week ago in this space we observed that the hotel business may be entering another phase of proliferating new brands and niches. We also cited a recent commentary on the cruise industry suggesting that cruise lines should work harder to differentiate their brands and their ships from each other because, for some consumers, "it's homogenous out there."

These two trends, if they are trends, just collided.

Four Seasons, a hotel company, may be putting its brand on ships that would be marketed as floating residences.

The idea of the floating condominium is not new, of course. Twenty years ago an entrepreneur thought (wrongly, as it turned out) that the concept would bring the SS United States back to life. More recently, the idea was successfully put to practice with the World of Residensea.

The World proved that the residential model can work for ships, and Disney and Radisson both proved that a land-based hospitality brand can successfully put out to sea, so why should we expect it to end there?

People in the cruise business are fond of saying it's still a young business, that the percentage of people who have ever cruised is still in the teens. They're also fond of saying that while they compete with each other, their biggest competitors are the operators of land-based vacations and resorts.

Against that background, one wonders why hoteliers looking for new opportunities have not gone to sea in greater numbers. Perhaps it's still early in the game.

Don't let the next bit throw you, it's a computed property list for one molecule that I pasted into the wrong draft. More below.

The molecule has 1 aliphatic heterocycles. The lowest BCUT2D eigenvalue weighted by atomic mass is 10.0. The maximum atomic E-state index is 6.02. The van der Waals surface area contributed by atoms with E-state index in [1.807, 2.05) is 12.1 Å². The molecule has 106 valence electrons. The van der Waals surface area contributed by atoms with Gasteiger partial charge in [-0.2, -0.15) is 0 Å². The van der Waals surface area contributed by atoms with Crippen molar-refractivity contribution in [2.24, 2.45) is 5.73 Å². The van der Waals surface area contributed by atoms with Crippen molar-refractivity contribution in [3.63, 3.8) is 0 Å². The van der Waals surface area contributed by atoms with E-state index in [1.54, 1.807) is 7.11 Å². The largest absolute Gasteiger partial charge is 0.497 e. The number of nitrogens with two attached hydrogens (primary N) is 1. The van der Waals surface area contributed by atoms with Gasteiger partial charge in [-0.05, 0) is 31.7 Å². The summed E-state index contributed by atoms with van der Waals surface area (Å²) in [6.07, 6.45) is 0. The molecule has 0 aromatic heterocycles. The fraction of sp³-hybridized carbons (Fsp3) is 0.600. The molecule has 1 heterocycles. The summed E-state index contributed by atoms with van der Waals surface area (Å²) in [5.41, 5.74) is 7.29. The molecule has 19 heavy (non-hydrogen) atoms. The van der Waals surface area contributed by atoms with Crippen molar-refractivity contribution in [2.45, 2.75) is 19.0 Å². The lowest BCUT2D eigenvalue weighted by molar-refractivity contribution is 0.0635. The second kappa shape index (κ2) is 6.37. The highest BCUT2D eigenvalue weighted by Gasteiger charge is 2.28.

• • •

Produce or perish?

he new president of Funjet Vacations, Ray Snisky, wants to focus his marketing resources on what he called "an elite collection of the most forward-thinking, productive agencies in the business." As reported in our news pages today, this means the operator's top-selling agencies and those who are not in the top tier but who are committed to growing their market share.

Snisky says, "The folks who want to work closely with us are the ones we want to work with."

This seems like a sound and reasonable business strategy and Mark Travel officials are correct to point out that it is not a revolutionary departure. It is not unlike the strategy being pursued by other top vacation companies such as Pleasant or Classic -- or Carnival.

But in our conversations with Mark Travel about the new regime at Funjet, what we find most telling is the absence of any mention of "consortia" or "preferred relationships."

Increasingly, suppliers are making it known to their agents that what matters most is delivering the business, not belonging to this or that group.

We don't think for a moment that the consortium model has outlived its usefulness for retailers or its value to suppliers, but it should be clear to both sides now what will happen if one is forced to choose between a partner that performs and one that merely "belongs."

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